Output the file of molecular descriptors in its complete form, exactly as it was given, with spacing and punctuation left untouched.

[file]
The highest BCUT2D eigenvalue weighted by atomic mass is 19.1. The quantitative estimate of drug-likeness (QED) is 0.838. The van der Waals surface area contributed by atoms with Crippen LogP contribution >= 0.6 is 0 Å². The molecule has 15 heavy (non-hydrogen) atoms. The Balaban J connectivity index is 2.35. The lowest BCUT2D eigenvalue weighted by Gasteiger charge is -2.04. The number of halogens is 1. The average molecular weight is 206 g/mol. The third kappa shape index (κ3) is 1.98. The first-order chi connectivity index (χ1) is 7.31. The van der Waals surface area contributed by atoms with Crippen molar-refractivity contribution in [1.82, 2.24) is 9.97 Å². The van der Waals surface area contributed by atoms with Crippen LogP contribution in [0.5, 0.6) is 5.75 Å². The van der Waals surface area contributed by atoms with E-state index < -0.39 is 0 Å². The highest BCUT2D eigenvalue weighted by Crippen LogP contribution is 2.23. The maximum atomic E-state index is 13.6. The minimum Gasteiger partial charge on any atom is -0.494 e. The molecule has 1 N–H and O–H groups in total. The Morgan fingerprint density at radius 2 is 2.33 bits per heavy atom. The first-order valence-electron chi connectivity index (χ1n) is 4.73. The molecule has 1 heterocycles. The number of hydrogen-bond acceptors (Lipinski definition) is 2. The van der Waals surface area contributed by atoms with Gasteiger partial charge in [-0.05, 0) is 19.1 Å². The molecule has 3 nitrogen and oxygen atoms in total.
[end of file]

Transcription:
The highest BCUT2D eigenvalue weighted by atomic mass is 19.1. The quantitative estimate of drug-likeness (QED) is 0.838. The van der Waals surface area contributed by atoms with Crippen LogP contribution >= 0.6 is 0 Å². The molecule has 15 heavy (non-hydrogen) atoms. The Balaban J connectivity index is 2.35. The lowest BCUT2D eigenvalue weighted by Gasteiger charge is -2.04. The number of halogens is 1. The average molecular weight is 206 g/mol. The third kappa shape index (κ3) is 1.98. The first-order chi connectivity index (χ1) is 7.31. The van der Waals surface area contributed by atoms with Crippen molar-refractivity contribution in [1.82, 2.24) is 9.97 Å². The van der Waals surface area contributed by atoms with Crippen LogP contribution in [0.5, 0.6) is 5.75 Å². The van der Waals surface area contributed by atoms with E-state index < -0.39 is 0 Å². The highest BCUT2D eigenvalue weighted by Crippen LogP contribution is 2.23. The maximum atomic E-state index is 13.6. The minimum Gasteiger partial charge on any atom is -0.494 e. The molecule has 1 N–H and O–H groups in total. The Morgan fingerprint density at radius 2 is 2.33 bits per heavy atom. The first-order valence-electron chi connectivity index (χ1n) is 4.73. The molecule has 1 heterocycles. The number of hydrogen-bond acceptors (Lipinski definition) is 2. The van der Waals surface area contributed by atoms with Gasteiger partial charge in [-0.05, 0) is 19.1 Å². The molecule has 3 nitrogen and oxygen atoms in total.